Today’s Quotation About Putin

The Western enthusiasm for Mr Putin is difficult to understand. As befits a spy, his track record is almost invisible. He worked briefly for one of the country’s best-known reformers, Anatoly Sobchak. But his successful career in the FSB (as the KGB is now known) suggests that liberalism is not always his prime concern.

Only on one issue can we see just where Mr Putin stands. Very depressing it is, too. His conduct of the war in Chechnya – where civilians are as flies to wanton boys, killed for the Kremlin leaders’ sport – has been a cynical disgrace. There is mounting evidence, too, that the lethal bombings that provided popular support for the assault on Chechnya may have been the work of agents provocateurs.

The Independent, editorial, “Mr Putin Does Not Deserve Praise Unless He is a Catalyst for Change”, 28 march 2000,

How to Read the Western Media

HOW TO READ THE WESTERN MEDIA. When they say Kiev forces have re-taken the airport, know that they have lost it. When they say giving up South Stream was a defeat for Putin, know it was a brilliant counter-move. When they say Russia is isolated (a stopped clock, here’s The Economist in 1999!), know that it is expanding its influence and connections every day. When they say Russians are turning against Putin, know that the opposite is true. When they speak of nation-building in the new Ukraine, know it’s degenerating into armed thuggery (see video). Know that when they speak of Kyrzbekistan, they’re not just stenographers, they’re incompetent stenographers. Take what they say, turn it upside down, and you’ll have a better take on reality.

Today’s Quotation About Putin

We’re still hoping to get that glimpse of Mr. Putin’s soul that President Bush talked about last month — the one that convinced him that the Russian president “is a straightforward, honest man” and “a remarkable leader” whom his administration can trust. In the absence of such insight, we must rely on Mr. Putin’s public acts — which continue to be those of a budding autocrat who is systematically liquidating his country’s free press, responding to restless minorities with lies and dirty war and seeking to restore Russian influence in the world by supporting and encouraging such enemies of the United States as Iraq.

Washington Post Editorial, 5 July 2001


MY VERY OWN WEBSITE. I hereby announce Russia Observer. I’m gradually back-filling it with stuff I’ve written since I retired in May 2008. Also putting up selections from my extensive list of quotations by and about Putin. He was treated as a monstrum horrendum right from the start. Pity that lazy Western reporters didn’t bother to go to St Petersburg to see what people thought of their Deputy Mayor; we might be in a more rational place today if they had.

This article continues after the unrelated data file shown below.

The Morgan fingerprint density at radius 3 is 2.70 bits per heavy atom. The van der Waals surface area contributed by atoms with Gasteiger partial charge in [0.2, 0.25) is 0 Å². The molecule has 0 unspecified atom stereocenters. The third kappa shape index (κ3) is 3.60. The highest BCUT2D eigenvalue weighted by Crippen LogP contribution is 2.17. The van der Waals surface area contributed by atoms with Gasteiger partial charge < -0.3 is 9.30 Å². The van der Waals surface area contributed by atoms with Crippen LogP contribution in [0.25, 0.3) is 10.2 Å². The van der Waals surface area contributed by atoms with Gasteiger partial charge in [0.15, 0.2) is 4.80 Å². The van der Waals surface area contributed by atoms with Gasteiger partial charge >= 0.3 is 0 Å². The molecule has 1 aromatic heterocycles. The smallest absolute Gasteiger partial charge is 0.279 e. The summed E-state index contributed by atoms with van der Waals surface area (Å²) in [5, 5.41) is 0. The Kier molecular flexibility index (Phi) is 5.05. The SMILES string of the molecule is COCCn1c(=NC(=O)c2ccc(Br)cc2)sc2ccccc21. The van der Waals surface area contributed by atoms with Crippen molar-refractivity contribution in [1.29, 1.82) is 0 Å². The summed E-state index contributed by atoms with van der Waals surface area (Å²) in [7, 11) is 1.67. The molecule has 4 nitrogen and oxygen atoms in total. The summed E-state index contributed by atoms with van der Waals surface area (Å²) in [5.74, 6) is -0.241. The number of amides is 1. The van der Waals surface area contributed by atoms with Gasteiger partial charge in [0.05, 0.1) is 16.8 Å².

LITVINENKO. My thoughts in 2007. Thoughts in 2016: 1) to say “probably” is to admit you haven’t proven your case and 2) a twelve-year old could figure out Putin didn’t do it.

SOMETHING HAPPENING? The Litvinenko nonsense and the Putin-Richest-Man-In-The-World nonsense (where does he find the time to spend it? he’s always working) make me wonder if there is something to the rumour that the US and Russia are trying to do a deal on Ukraine and/or Syria. Given that neither deal would be what Washington originally wanted, maybe it’s time for a little feel-good vilification to distract from two more foreign policy catastrophes.

GOLD. The Central Bank of Russia says it now has 1415 tonnes, up 208.4 last year.

FOOD. More points on the curve: over-supply of potatoes and turkey production up about a third. Even the one-dollar newsmagazine notices: “One of the unintended consequences of Russia’s self-imposed food sanctions has been a strange and wonderful renaissance in its cuisine… that has transformed Moscow into one of the most interesting culinary capitals of Europe.Ditto.

CORRUPTION. Putin chaired a meeting of the Presidential Council for Countering Corruption and gave some numbers: “In the first 9 months of 2015 alone more than 8,800 people were convicted on criminal charges of corruption. Disciplinary action was taken against almost 11,000 officials for violations of the anti-corruption standards.” Is that a lot or a little? I must say I’m tired of seeing “corruption” used in a simple-minded way as a stick to beat Russia with. Certainly there is a great deal of small corruption there but I suspect that our side has more big corruption. It’s rather simple-minded to explain away Clinton’s enormous speaking fees from interested parties as being due to their understandable curiosity to hear her insights.

SYRIA. A Russian MoD spokesman gives the numbers: since September 5,662 sorties (145 from the big guys) and 97 cruise missiles. Intelligent and well-informed discussion of the state of play here at SST. Some new Russian videos here. Also humanitarian aid.

ENGAGEMENT. Japan’s PM and Canada’s Foreign Minister making noises about engagement with Russia. Hollande also. One can hope, but people are soon jerked back into line, aren’t they?

RUBLE. With Iran back in business as an oil exporter – the first ships are on their way to Japan and China now – the price of oil is likely to drop some more and the ruble to take another hit. Which it has. A good thing says this man, given the decline in energy prices because Russia produces oil in rubles which it sells for dollars.